Another Day Camper Drowns During a Swimming Field Trip

Research indicates more than half of all drownings occurring in the United States happen when groups visit an aquatic facility. Larger groups, whether church groups, school groups, sport camps, day camps, or even birthday parties, all require special attention and extra Layers of Protection when visiting lifeguarded facilities.

Groups visiting swimming pools, particularly during open public swims, create an unforeseen hazard with a classic form of miscommunication. Typically, when camp counselors bring their children to a guarded swimming pool they tend to relax and socialize rather than supervise their children because professional lifeguards are on duty. Conversely, lifeguards believe that counselors know their campers better than the lifeguards on duty and will watch the children in the water with vigilance. Unless specific “group use policies” are put into place prior to the pool visitation, rather than having double coverage of both lifeguards and counselors watching the campers in the water, double trouble results because no one is watching the children, assuming they’re someone else’s responsibility.

In this particular case, a young non-swimmer attended a day camp which in turn scheduled a field trip to a large, modern outdoor swimming facility with numerous attractions. The pool had a mini-water park on the grounds, a large lap swimming pool, and a wading pool. The child, who could not swim, was never identified by the camp or the facility as a non-swimmer. He was not given an identifying wrist band or necklace which would indicate to everyone that he had to stay in shallow water. He was not given one of the life jackets, which were tragically stored on the perimeter pool fence all around the pool in full view. A group use policy was not in place describing what camp counselor responsibilities were required to keep the campers safe among other drowning prevention strategies. The facility security cameras recorded the entire drowning scenario clearly on video tape. The victim in the pool traveled from the safe shallow end of the swimming pool to the deep end of the swimming pool without being noticed by lifeguards or counselors. The victim then struggled for minutes, on the surface, once he reached water over his head, while a lifeguard was in close proximity to him. Rather than being in an elevated lifeguard station or standing on the pool deck at the pool’s edge, the lifeguard closest to the victim was sitting in a low, plastic deck chair which placed him at a significant visual disadvantage. After a prolonged period of time, the lifeguard finally responded to the motionless child on the bottom of the swimming pool, but it was far too late. The lifeguard on duty may have been certified but he was most certainly not qualified.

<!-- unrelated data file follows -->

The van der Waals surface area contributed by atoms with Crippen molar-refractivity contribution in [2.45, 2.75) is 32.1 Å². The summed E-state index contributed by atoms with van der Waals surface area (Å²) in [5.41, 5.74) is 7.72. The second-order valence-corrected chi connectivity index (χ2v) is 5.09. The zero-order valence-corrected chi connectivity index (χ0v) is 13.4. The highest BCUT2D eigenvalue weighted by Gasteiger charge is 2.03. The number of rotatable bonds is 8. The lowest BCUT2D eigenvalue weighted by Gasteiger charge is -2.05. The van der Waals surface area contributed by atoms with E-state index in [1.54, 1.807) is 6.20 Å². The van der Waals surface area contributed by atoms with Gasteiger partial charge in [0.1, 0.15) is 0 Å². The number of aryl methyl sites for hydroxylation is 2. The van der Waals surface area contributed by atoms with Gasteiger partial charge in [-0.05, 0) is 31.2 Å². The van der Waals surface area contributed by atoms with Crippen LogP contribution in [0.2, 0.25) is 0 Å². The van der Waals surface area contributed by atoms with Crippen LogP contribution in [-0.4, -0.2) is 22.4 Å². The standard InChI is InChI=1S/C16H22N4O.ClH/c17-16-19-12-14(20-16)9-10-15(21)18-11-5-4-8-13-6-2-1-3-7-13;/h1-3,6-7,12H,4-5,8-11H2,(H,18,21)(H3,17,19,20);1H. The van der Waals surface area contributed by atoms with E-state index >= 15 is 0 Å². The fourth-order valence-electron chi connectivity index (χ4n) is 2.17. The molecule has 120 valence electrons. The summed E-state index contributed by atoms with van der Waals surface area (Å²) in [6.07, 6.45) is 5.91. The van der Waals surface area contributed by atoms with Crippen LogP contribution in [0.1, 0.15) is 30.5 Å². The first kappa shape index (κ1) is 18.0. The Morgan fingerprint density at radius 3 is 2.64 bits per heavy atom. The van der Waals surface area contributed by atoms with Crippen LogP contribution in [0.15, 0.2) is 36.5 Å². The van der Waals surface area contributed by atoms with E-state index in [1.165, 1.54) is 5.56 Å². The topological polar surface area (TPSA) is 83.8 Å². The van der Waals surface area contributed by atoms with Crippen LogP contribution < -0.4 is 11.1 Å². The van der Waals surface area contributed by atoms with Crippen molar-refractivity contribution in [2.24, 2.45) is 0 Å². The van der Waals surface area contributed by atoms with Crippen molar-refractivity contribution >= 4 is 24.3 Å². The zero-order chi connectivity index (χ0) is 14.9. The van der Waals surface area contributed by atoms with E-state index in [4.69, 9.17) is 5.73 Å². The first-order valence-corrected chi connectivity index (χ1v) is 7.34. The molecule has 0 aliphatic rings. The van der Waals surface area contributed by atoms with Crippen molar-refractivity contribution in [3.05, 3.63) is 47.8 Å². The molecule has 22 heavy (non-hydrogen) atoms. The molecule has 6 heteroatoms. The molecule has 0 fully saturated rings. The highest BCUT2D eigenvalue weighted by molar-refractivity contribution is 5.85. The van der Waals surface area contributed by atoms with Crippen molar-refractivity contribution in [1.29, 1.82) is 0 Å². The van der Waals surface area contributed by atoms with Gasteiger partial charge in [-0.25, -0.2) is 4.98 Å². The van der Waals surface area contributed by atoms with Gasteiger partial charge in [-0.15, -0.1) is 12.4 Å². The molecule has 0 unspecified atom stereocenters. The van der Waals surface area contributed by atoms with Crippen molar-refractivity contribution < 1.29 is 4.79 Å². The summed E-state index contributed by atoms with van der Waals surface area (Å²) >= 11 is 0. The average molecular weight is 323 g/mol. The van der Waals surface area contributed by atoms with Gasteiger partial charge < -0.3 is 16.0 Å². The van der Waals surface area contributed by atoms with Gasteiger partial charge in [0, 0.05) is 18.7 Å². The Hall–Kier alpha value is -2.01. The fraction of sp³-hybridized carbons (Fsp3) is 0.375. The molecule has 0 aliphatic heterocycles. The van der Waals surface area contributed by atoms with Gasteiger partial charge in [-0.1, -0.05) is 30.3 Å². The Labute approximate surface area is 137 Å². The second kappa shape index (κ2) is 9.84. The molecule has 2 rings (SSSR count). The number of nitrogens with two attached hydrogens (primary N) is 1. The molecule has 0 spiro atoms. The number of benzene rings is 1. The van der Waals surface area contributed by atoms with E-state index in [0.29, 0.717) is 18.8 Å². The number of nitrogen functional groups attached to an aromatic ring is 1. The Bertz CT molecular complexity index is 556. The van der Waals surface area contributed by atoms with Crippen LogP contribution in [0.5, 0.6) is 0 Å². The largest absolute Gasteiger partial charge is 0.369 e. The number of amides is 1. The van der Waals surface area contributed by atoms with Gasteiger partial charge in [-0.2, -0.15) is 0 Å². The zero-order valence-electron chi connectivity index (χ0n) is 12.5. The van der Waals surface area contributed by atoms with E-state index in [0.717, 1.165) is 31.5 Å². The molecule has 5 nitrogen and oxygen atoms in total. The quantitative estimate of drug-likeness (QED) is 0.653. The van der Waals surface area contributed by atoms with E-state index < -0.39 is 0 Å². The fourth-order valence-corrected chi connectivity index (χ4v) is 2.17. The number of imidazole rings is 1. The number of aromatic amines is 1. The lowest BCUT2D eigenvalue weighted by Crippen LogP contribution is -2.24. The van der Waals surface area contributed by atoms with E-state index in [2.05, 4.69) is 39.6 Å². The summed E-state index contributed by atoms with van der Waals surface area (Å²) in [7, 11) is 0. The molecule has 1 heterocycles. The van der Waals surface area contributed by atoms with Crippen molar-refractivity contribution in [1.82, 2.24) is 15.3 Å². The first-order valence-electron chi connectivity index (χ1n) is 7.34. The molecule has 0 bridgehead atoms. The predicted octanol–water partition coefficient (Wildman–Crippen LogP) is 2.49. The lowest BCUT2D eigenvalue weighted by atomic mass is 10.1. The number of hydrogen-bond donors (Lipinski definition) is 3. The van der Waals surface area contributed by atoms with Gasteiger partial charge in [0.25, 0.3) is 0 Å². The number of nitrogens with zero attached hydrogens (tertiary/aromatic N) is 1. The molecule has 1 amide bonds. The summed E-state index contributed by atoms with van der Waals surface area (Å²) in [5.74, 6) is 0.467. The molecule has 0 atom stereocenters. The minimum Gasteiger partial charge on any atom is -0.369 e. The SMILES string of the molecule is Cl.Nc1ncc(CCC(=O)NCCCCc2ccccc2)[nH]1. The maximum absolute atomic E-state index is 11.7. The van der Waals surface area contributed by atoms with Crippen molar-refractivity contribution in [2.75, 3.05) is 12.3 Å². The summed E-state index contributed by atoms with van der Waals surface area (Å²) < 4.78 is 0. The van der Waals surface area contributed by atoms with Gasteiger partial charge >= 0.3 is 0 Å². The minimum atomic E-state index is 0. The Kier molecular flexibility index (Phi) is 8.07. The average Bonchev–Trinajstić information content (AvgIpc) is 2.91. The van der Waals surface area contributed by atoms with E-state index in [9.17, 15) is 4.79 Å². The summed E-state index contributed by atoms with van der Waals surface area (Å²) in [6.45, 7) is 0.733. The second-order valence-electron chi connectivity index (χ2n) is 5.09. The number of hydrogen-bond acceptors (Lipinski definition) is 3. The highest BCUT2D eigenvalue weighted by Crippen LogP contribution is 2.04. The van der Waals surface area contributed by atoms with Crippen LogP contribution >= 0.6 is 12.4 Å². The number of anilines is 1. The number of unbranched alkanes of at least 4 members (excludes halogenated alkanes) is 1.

A large settlement was reached with both the aquatic facility and the camp offering large sums. This tragedy could have been easily prevented with a group use policy in place and a Note and Float Program where non-swimmers are first noted with an identifying mark and then floated in a Coast Guard Approved Life Jacket.

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